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thanks for sharing mama! great story. lily will LOVE to read this one day. peace, melanie and kelly.

Renae - April 14, 2011 - 10:53 pm

wow! Brought tears to my eyes. What a comfort to be able to turn to God in tough times! Beautiful pictures!

Denise Tracy - April 10, 2011 - 7:05 am

Even though we were informed by Melanie what Sarah and Jake were going through, this post shares the actual story and really pulls you into Lily’s birth. Wow…exciting, scary, beautiful and inspiring to say the least. Way to go Sarah for using that built in Mommy Sense…never leaves you…always go with it. Pictures are so beautiful and my favorite one is the in front of the window of mom and dad. Picture of ‘faith’. Lily is a beauty and well worth all the stress and confusion of her birth! Congrats!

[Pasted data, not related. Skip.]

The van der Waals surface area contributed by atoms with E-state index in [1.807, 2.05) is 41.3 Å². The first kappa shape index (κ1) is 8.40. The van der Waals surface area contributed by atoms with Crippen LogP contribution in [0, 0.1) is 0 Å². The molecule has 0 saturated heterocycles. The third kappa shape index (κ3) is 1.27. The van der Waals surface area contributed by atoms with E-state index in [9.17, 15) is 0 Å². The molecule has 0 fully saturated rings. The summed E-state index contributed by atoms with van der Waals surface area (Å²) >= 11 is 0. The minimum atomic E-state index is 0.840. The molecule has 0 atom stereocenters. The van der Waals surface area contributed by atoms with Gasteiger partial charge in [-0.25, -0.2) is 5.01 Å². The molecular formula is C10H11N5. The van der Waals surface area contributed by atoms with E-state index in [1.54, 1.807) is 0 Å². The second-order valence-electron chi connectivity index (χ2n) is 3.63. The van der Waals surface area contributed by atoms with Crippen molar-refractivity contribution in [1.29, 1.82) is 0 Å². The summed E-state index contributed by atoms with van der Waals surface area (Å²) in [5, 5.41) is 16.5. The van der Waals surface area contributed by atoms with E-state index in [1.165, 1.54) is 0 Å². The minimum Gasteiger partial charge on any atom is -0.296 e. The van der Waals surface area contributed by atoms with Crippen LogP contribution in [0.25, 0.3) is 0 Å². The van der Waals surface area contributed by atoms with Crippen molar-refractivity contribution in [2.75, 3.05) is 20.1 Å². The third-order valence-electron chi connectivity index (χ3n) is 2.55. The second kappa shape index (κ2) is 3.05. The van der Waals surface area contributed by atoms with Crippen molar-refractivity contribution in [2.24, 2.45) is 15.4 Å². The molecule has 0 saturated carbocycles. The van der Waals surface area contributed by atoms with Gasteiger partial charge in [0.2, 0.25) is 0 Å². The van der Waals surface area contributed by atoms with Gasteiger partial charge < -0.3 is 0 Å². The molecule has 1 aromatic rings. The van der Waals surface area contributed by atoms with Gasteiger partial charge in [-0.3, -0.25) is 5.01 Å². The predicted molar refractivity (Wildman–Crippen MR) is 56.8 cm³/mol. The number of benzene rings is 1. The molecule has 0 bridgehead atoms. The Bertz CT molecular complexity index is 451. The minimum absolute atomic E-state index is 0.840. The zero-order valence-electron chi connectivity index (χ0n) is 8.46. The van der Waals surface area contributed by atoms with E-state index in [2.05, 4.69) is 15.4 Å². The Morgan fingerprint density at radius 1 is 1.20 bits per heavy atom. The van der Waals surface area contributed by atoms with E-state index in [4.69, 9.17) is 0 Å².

guest post: wyatt’s birth story.

lauren shares her story of the birth of her son wyatt who was born last august.  thank you for sharing lauren, it’s very encouraging that you were able to push through and have the unmedicated birth you’d hoped for!  i pray next time you find a doula that is more fitting and supportive to you guys. for those of you who have know idea what a “doula” is, we will have a guest post about that later. 🙂 for now, just know that a doula is supposed to be the supportive, positive voice for the mother and father during L&D.